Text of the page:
For years, the single railroad track south of Curie Metro High School on the Southwest Side had been a hangout for teens and a cut-through for commuters walking to and from the L’s Orange Line station at Pulaski.
Then, a year ago, City Hall put up a wrought-iron fence south of the track, eliminating the shortcut.
That also stopped teens from hanging out by the neighborhood’s newest and biggest house — built and occupied by one of the city’s most powerful politicians, Ald. Edward M. Burke (14th).
City taxpayers picked up the tab for the new wrought-iron fence and a sidewalk that directs pedestrians away from the house.
It was Burke’s call to put in the fence and sidewalk.
He used his “aldermanic menu,” a perk given to members of the Chicago City Council. They’re given money they can spend on whatever public works projects they want in their wards.
Burke — who didn’t respond to requests for comment for this story — wanted the fence and sidewalk, each longer than a football field.
“I am asking that . . . funds be allocated to the Department of Transportation for the purpose of installing a sidewalk along with a wrought-iron fence from Harding to Pulaski on West 51st Street,” Burke said in an April 17, 2008, letter to city officials. “The reason for the installation of the sidewalk and wrought-iron fence is to prevent the students from Curie High School using this rail-road grade cross as a shortcut.” Burke estimated the work would cost taxpayers $25,000.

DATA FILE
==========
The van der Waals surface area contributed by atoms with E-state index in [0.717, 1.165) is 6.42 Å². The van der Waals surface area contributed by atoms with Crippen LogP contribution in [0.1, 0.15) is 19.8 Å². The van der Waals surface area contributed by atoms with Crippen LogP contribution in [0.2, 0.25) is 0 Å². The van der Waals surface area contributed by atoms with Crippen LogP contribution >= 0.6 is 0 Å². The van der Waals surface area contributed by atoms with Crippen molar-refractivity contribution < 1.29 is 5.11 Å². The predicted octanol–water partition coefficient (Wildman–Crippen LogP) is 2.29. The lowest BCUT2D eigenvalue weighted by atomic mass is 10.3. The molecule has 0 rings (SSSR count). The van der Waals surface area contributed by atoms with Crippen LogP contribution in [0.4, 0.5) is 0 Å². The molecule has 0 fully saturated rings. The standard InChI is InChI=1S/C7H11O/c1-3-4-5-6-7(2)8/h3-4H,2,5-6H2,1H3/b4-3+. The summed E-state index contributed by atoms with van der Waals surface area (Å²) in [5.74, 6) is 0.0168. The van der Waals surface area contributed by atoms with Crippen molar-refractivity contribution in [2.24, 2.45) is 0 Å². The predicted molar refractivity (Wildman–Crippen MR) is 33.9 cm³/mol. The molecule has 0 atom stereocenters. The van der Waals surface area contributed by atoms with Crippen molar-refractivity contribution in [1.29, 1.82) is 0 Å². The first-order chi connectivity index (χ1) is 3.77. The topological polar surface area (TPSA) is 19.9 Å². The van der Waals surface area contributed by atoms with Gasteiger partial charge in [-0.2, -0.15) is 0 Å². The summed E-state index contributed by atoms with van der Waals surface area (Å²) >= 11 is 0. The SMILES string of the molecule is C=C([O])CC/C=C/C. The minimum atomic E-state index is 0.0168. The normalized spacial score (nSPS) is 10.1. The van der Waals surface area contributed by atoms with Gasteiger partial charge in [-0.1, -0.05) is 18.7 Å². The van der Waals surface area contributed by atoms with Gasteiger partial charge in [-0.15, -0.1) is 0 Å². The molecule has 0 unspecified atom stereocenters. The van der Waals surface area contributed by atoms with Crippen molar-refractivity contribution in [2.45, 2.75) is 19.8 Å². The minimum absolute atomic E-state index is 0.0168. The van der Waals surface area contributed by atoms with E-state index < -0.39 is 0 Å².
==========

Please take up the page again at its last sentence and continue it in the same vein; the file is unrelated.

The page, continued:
He was a bit off. By the time it was completed earlier this year, the bill came to $45,499, city records show — $14,079 for the sidewalk, $31,420 for the wrought-iron fence.
That fence connects to the fence Burke already had around his $900,000 home. Before, people could walk right alongside his property.
They can’t anymore.
From Burke’s property, the fence runs west between the railroad track and a strip mall for a little less than a block, to Pulaski.
The fence has done some good, neighbors say. They credit it with helping cut down on crime and fights and discouraging gang members from hanging around.
“It’s better than not having it,” says one neighbor.
But he also says: “It’s really for Curie kids to stay off the tracks. Without that fence, they would go right past that house” — pointing to Burke’s house.
The alderman’s home sits just south of the single track that, on average, is used by nine trains a day, most of them passing at under 10 mph, state records show.
Another neighbor says it’s obvious why the fence went up. And it’s not to keep kids from crossing the track, she says.
“I think it’s to keep that house safe,” she says, pointing to Burke’s home. “If it was for the trains, they would have put it up a long time ago.”
Burke had the fence put up three years after his family moved into the house on the far southwest edge of his ward in 2005.
Work on the fence began late last year. It was finished in April, city records show.
Already, it’s rusting.
Contributing: Art Golab